On Dec. 3, 2009, Golden and Sabol were arrested by Greensburg police outside the Point Bar and Grill on East Otterman Street, where Sabol reportedly got into a fight with a female bar patron who formerly dated Golden.

Officers subsequently took Golden and Sabol outside, where Sabol was subsequently charged with public drunkenness and then began resisting arrest.

Golden began scuffling with officers, according to police reports, scratching Sgt. John Swank's neck. Golden was charged with aggravated assault, resisting arrest and obstructing justice. Sabol was charged with resisting arrest, disorderly conduct and public drunkenness.

Golden formerly worked as a house painter but had lost his driver's license because of a 2010 conviction of driving under the influence of alcohol and driving on a suspended license, also in Greensburg, as a result of a previous drunken-driving conviction.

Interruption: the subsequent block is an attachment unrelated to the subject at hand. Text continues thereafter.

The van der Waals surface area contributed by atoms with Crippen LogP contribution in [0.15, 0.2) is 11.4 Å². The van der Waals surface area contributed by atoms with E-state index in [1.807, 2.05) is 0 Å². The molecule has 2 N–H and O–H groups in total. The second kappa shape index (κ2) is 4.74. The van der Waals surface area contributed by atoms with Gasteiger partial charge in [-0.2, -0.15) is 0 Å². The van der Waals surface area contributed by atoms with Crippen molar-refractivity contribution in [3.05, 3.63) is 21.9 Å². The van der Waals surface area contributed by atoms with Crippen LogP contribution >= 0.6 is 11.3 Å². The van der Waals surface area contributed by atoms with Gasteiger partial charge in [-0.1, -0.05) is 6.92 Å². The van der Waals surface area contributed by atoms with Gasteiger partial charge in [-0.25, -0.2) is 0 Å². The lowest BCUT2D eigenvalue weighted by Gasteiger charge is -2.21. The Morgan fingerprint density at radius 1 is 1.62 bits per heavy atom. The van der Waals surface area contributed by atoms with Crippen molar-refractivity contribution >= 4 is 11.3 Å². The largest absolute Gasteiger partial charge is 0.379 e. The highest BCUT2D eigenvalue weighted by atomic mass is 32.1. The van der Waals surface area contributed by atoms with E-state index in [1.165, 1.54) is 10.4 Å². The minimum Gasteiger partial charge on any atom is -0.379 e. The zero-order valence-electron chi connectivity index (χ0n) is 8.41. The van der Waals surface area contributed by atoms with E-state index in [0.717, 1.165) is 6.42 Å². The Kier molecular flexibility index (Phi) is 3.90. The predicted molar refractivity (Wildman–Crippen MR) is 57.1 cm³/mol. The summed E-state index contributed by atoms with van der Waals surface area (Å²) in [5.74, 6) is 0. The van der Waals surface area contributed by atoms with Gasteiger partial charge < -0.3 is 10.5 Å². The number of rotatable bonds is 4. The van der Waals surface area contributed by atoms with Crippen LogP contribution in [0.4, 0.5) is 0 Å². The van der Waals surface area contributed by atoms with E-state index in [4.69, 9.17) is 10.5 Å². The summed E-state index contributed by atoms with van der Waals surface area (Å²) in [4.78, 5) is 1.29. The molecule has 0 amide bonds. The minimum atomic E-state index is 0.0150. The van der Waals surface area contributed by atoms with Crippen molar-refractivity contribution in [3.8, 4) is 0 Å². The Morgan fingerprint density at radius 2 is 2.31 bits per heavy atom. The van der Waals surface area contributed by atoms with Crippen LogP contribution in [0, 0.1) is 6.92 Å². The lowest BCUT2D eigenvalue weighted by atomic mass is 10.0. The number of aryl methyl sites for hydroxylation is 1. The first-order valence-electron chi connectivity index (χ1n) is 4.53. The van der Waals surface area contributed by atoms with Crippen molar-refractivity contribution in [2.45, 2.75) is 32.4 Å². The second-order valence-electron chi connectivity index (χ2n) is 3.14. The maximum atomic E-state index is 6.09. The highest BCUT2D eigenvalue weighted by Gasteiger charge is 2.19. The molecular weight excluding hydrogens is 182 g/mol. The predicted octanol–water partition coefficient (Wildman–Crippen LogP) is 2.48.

Police said Sabol was a tenant at the apartments, and Golden was her boyfriend.

Hempfield Towers tenant Charlotte King said that people were still talking about the tragedy.

“I was shocked when I came home and found out what happened. But people seem to be returning to normal now,” King said.

Mike Washowich, housing authority executive director, concurred.

“I was there for a couple hours (Monday morning) and there was some understandable nervousness. But it's getting back to normal now. People are getting back into their routines,” he said.

Although the deaths were a “terrible, unfortunate tragedy,” Washowich said he believes the 202-unit building is secure.

“We cannot control who is let into the building. From what I gather ... he was an acquaintance or boyfriend of a tenant,” he said.

He said residents use key cards to enter, and the apartments are equipped with cameras that tenants can use to screen visitors before permitting them entry.

Coroner Ken Bacha routinely schedules inquests into fatal shootings involving police officers. Limani said the officer's identity will be disclosed at the inquest. Toxicology results will not be available for several weeks.

Pantalone Funeral Home in Greensburg is handling funeral arrangements for Sabol.

Brooks Funeral Home of Mt. Pleasant is handling funeral arrangements for Golden.

Paul Peirce is a staff writer for Trib Total Media. He can be reached at 724-850-2860 or ppeirce@tribweb.com.